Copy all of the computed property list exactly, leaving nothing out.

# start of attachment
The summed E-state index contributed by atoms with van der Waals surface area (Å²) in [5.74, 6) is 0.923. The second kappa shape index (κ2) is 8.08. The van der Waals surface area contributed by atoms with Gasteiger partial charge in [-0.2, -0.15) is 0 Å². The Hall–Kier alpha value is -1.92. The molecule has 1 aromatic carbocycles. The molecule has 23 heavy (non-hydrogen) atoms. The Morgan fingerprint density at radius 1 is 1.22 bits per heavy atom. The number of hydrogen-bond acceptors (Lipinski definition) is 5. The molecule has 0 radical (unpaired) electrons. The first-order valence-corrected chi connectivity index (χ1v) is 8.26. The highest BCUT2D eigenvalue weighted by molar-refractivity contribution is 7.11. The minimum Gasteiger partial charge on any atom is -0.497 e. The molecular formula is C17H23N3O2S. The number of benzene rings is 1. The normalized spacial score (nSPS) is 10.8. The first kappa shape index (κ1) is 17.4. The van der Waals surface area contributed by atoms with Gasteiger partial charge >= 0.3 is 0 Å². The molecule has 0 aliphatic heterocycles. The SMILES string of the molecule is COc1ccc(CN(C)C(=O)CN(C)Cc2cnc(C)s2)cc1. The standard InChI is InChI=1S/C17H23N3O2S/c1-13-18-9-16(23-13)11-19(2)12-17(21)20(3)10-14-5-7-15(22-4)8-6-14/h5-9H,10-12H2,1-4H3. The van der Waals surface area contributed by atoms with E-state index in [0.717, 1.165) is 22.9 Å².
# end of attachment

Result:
The summed E-state index contributed by atoms with van der Waals surface area (Å²) in [5.74, 6) is 0.923. The second kappa shape index (κ2) is 8.08. The van der Waals surface area contributed by atoms with Gasteiger partial charge in [-0.2, -0.15) is 0 Å². The Hall–Kier alpha value is -1.92. The molecule has 1 aromatic carbocycles. The molecule has 23 heavy (non-hydrogen) atoms. The Morgan fingerprint density at radius 1 is 1.22 bits per heavy atom. The number of hydrogen-bond acceptors (Lipinski definition) is 5. The molecule has 0 radical (unpaired) electrons. The first-order valence-corrected chi connectivity index (χ1v) is 8.26. The highest BCUT2D eigenvalue weighted by molar-refractivity contribution is 7.11. The minimum Gasteiger partial charge on any atom is -0.497 e. The molecular formula is C17H23N3O2S. The number of benzene rings is 1. The normalized spacial score (nSPS) is 10.8. The first kappa shape index (κ1) is 17.4. The van der Waals surface area contributed by atoms with Gasteiger partial charge >= 0.3 is 0 Å². The molecule has 0 aliphatic heterocycles. The SMILES string of the molecule is COc1ccc(CN(C)C(=O)CN(C)Cc2cnc(C)s2)cc1. The standard InChI is InChI=1S/C17H23N3O2S/c1-13-18-9-16(23-13)11-19(2)12-17(21)20(3)10-14-5-7-15(22-4)8-6-14/h5-9H,10-12H2,1-4H3. The van der Waals surface area contributed by atoms with E-state index in [0.717, 1.165) is 22.9 Å².